: Wait, pride isn't listed as a sin...
Occasionally I'll be reading the internet and I'll happen upon Graham Walmsley saying that Poison'd is currently the single best game there is for introducing adult non-roleplayers to roleplaying. I'm pretty sure he's right.
It makes my heart swell every time. It's a little jolt of hubris and it gets me through the bleak 9:30 - 10:30 workday morning.
1. On 2009-04-22, Matt Wilson wrote:
You arrogant fucker. My knife cuts your face and your eye is bleeding. Or something.
I've just been searching for Graham's explanation, but I can't find it. He introduced the game to a dedicated Scrabble player with great success, she stole his copy and ran off to get her Scrabble group to play it with her. Maybe he'll come around and tell us himself.
Its properties: it's fun, it's easy, and it's really violent.
Okay, but what properties of it make it easy? What makes it fun and violent, for that matter?
Okay, those are probably too big as questions for this comment thread. But I was interested because in the post you seem pretty confident about Graham's assertion that it;s the best game in the whole world for introducing non-roleplayers, and so I figured you might have some insight into why.
It's because the first thing you say is "Right, this guy killed your captain. He's in front of you on the deck. What do you do?". And they can't help but respond.
And then, when they say lame things like "I hit him", you just say "OK, you hit him, he's down on the floor. What else?".
And eventually one of them gets it and goes "I slit him from the base of his stomach up to his throat and throw him overboard". Which is fantastic. And then they all vote for the captaincy, which gets everyone talking.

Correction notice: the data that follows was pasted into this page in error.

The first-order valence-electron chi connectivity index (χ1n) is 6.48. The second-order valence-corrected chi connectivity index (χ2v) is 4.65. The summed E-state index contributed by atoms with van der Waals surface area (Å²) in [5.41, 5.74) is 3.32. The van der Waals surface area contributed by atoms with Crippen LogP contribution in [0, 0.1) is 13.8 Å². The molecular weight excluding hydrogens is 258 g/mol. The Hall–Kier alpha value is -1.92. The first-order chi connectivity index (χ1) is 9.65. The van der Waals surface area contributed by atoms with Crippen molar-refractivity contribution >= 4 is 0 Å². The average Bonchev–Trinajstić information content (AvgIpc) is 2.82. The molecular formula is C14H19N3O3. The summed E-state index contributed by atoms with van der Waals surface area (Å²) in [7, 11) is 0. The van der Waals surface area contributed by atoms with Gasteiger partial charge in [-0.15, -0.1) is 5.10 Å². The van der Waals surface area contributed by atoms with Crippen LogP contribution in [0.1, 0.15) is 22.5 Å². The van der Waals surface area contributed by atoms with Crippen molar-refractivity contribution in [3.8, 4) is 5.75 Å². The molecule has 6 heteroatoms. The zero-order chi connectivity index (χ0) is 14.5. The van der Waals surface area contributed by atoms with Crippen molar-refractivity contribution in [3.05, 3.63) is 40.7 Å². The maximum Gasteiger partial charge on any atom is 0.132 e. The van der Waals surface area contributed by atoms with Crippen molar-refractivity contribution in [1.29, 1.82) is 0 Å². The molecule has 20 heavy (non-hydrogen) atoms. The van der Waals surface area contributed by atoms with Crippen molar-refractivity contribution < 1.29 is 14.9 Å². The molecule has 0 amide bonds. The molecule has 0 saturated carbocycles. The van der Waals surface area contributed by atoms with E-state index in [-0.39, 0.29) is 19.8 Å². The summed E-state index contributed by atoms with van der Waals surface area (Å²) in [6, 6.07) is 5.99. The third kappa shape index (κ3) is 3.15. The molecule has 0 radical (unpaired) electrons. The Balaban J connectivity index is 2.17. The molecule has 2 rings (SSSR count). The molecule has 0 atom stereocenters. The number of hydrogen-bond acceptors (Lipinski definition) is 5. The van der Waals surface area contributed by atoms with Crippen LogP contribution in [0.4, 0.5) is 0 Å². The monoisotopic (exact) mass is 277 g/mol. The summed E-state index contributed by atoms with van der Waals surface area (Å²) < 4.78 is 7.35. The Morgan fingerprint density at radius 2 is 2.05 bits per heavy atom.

This happened to me, by the way, at an "unconference" given by a national newspaper. Me, Simon and Steve were representing indie games and I ran a session of Poison'd for journalists. And they got into it instantly.
Also, they're all pirates, so they instantly know what they're meant to be doing. As opposed to, say, Mormon gunslingers, where they don't instantly know.
Jonathan is right, though, that it's difficult to figure out how to play. I do wish you'd revise the text, Vincent, because it's such a good game, but the text doesn't show it off.
I think it's the best game for introducing non-roleplayers, providing the GM is a roleplayer. That's because there's a strong, facilitative GM role. Strong, in the sense that there's someone to say "This is what's happening now. What do you do?". Facilitative in the sense that everything is then in the hands of the players.
I know everyone will read my last post, above, and think "Ah! It's the initial situation that makes it good!". And I guess it is about the initial situation, but I hesitate to reduce it to that. It's about the fiction being instantly engaging and easy to relate to.